Essay on American Industrialization

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The era of the Industrial Revolution is deeply rooted in Britain after its major success being the mechanization in the production of cotton cloth. From this initial seed, the technologies would later spread across the North Atlantic and finally reach the United States of America. Although the U.S had an abundance of land for agricultural production, the country had a scarcity of workforce for labor activities in this new world order. In the era between 1865 and 1930, American society underwent both economic and social changes in what is popularly known as the Gilded Age. As a result, this essay will analyze the impact of industrialization on American society, and the challenges faced by the various groups of individuals in the quest to industrialize the U.S.

Impact of Industrialization on Farmers, Wageworkers and Non-Whites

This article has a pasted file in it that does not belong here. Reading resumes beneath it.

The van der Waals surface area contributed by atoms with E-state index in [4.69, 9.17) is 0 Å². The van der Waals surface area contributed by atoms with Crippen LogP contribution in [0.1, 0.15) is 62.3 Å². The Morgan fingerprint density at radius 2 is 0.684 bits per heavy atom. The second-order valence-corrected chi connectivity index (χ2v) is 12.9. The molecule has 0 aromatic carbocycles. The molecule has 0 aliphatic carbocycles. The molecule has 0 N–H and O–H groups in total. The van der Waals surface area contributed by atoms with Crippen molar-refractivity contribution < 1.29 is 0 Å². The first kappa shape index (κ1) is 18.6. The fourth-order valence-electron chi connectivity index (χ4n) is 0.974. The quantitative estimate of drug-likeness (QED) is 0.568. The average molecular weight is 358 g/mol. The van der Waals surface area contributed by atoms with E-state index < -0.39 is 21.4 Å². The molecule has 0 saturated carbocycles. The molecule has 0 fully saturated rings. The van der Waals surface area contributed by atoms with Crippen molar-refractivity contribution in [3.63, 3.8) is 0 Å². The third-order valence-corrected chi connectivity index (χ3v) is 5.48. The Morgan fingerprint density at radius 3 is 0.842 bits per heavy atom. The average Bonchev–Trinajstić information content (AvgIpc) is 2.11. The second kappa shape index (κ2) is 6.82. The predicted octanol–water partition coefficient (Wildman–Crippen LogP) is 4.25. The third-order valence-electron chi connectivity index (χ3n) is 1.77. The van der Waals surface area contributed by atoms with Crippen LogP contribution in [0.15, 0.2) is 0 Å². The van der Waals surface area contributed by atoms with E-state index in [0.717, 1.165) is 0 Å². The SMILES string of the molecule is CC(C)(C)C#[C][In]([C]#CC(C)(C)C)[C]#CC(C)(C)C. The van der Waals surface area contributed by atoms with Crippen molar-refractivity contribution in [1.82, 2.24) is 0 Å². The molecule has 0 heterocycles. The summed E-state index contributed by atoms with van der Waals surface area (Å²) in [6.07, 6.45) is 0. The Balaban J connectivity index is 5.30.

First and most importantly, agriculture is the cornerstone of any nation that aspires to be food sufficient and have a healthy working population. Industrialization in the agricultural sector encompasses a shift from subsistence farming to more commercialized crop and animal production. One of the significant changes of the Industrial Revolution was the construction of the Transcontinental Railroad completed in 1869 by Cornelius Vanderbilt (Tababayan, 2013). Completion of the railroad enabled businesspersons like Vanderbilt to transport massive amounts of food crops across American states via the railway tracks. However, this was a significant loss to the small subsistence farmers because they could not scale up their production to meet the demand for crop production (Tababayan, 3). Besides, it was untenable for small-scale farmers to continue competing with other commercialized farms that were efficient and conducting large-scale crop and animal production. Meanwhile, this was the genesis of farmers moving into cities in search of a better life for their families. Consequently, in 1874 there was rapid urbanization in the U.S; however, most of this urban population was unemployed and living in deplorable conditions.